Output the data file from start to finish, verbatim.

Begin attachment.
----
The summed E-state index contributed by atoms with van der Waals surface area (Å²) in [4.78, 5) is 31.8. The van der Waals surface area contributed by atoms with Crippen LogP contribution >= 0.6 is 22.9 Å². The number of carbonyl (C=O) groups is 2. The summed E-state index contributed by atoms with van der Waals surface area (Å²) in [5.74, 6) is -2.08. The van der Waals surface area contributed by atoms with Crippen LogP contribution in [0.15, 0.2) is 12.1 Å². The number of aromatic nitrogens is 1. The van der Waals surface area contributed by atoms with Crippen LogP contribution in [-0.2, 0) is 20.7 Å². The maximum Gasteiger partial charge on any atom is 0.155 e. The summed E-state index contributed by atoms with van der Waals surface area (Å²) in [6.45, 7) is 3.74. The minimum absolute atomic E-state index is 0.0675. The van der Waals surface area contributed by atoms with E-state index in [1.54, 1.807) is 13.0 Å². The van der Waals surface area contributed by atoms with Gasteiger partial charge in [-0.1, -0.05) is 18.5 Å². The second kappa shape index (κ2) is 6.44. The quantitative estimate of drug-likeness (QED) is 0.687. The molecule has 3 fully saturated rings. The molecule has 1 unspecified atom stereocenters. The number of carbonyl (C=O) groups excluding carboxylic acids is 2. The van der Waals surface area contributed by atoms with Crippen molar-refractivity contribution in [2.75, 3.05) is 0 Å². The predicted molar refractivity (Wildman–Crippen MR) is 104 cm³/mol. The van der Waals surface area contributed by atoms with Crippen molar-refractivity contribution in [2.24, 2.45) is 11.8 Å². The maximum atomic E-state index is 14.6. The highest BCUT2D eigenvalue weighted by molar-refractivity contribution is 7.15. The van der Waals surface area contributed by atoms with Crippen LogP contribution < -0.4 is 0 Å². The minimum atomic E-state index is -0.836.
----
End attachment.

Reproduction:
The summed E-state index contributed by atoms with van der Waals surface area (Å²) in [4.78, 5) is 31.8. The van der Waals surface area contributed by atoms with Crippen LogP contribution >= 0.6 is 22.9 Å². The number of carbonyl (C=O) groups is 2. The summed E-state index contributed by atoms with van der Waals surface area (Å²) in [5.74, 6) is -2.08. The van der Waals surface area contributed by atoms with Crippen LogP contribution in [0.15, 0.2) is 12.1 Å². The number of aromatic nitrogens is 1. The van der Waals surface area contributed by atoms with Crippen LogP contribution in [-0.2, 0) is 20.7 Å². The maximum Gasteiger partial charge on any atom is 0.155 e. The summed E-state index contributed by atoms with van der Waals surface area (Å²) in [6.45, 7) is 3.74. The minimum absolute atomic E-state index is 0.0675. The van der Waals surface area contributed by atoms with E-state index in [1.54, 1.807) is 13.0 Å². The van der Waals surface area contributed by atoms with Gasteiger partial charge in [-0.1, -0.05) is 18.5 Å². The second kappa shape index (κ2) is 6.44. The quantitative estimate of drug-likeness (QED) is 0.687. The molecule has 3 fully saturated rings. The molecule has 1 unspecified atom stereocenters. The number of carbonyl (C=O) groups excluding carboxylic acids is 2. The van der Waals surface area contributed by atoms with Crippen molar-refractivity contribution in [2.75, 3.05) is 0 Å². The predicted molar refractivity (Wildman–Crippen MR) is 104 cm³/mol. The van der Waals surface area contributed by atoms with Crippen molar-refractivity contribution in [2.24, 2.45) is 11.8 Å². The maximum atomic E-state index is 14.6. The highest BCUT2D eigenvalue weighted by molar-refractivity contribution is 7.15. The van der Waals surface area contributed by atoms with Crippen LogP contribution < -0.4 is 0 Å². The minimum atomic E-state index is -0.836.